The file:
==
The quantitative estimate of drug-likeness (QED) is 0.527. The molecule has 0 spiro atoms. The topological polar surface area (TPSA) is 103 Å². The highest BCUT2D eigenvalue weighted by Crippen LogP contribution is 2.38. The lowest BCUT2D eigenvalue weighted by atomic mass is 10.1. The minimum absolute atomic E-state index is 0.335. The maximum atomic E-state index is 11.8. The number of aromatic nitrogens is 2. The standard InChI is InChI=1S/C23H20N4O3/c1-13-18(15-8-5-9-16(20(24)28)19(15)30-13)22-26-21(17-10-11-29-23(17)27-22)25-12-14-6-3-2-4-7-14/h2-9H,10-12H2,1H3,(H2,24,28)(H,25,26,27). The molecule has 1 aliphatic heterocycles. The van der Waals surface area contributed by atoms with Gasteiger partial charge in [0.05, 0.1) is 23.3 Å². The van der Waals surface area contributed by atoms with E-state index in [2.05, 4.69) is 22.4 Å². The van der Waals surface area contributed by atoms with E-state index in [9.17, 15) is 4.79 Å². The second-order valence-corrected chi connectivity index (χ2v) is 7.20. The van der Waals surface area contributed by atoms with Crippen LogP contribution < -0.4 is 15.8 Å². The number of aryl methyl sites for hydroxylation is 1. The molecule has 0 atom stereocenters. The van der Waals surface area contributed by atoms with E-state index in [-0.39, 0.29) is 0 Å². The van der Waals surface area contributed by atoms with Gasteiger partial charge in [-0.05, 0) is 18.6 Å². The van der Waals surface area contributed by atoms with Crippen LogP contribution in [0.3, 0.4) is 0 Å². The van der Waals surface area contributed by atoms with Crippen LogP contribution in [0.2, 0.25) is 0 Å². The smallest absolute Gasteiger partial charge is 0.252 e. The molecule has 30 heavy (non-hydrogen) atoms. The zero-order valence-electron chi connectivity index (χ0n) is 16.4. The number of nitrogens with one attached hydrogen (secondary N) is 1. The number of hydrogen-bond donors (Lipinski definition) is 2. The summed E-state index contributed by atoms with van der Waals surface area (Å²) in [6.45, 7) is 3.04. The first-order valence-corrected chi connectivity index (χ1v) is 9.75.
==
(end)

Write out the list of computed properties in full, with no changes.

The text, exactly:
The quantitative estimate of drug-likeness (QED) is 0.527. The molecule has 0 spiro atoms. The topological polar surface area (TPSA) is 103 Å². The highest BCUT2D eigenvalue weighted by Crippen LogP contribution is 2.38. The lowest BCUT2D eigenvalue weighted by atomic mass is 10.1. The minimum absolute atomic E-state index is 0.335. The maximum atomic E-state index is 11.8. The number of aromatic nitrogens is 2. The standard InChI is InChI=1S/C23H20N4O3/c1-13-18(15-8-5-9-16(20(24)28)19(15)30-13)22-26-21(17-10-11-29-23(17)27-22)25-12-14-6-3-2-4-7-14/h2-9H,10-12H2,1H3,(H2,24,28)(H,25,26,27). The molecule has 1 aliphatic heterocycles. The van der Waals surface area contributed by atoms with Gasteiger partial charge in [0.05, 0.1) is 23.3 Å². The van der Waals surface area contributed by atoms with E-state index in [2.05, 4.69) is 22.4 Å². The van der Waals surface area contributed by atoms with E-state index in [9.17, 15) is 4.79 Å². The second-order valence-corrected chi connectivity index (χ2v) is 7.20. The van der Waals surface area contributed by atoms with Crippen LogP contribution < -0.4 is 15.8 Å². The number of aryl methyl sites for hydroxylation is 1. The molecule has 0 atom stereocenters. The van der Waals surface area contributed by atoms with E-state index in [-0.39, 0.29) is 0 Å². The van der Waals surface area contributed by atoms with Gasteiger partial charge in [-0.05, 0) is 18.6 Å². The van der Waals surface area contributed by atoms with Crippen LogP contribution in [0.3, 0.4) is 0 Å². The van der Waals surface area contributed by atoms with Crippen LogP contribution in [0.2, 0.25) is 0 Å². The smallest absolute Gasteiger partial charge is 0.252 e. The molecule has 30 heavy (non-hydrogen) atoms. The zero-order valence-electron chi connectivity index (χ0n) is 16.4. The number of nitrogens with one attached hydrogen (secondary N) is 1. The number of hydrogen-bond donors (Lipinski definition) is 2. The summed E-state index contributed by atoms with van der Waals surface area (Å²) in [6.45, 7) is 3.04. The first-order valence-corrected chi connectivity index (χ1v) is 9.75.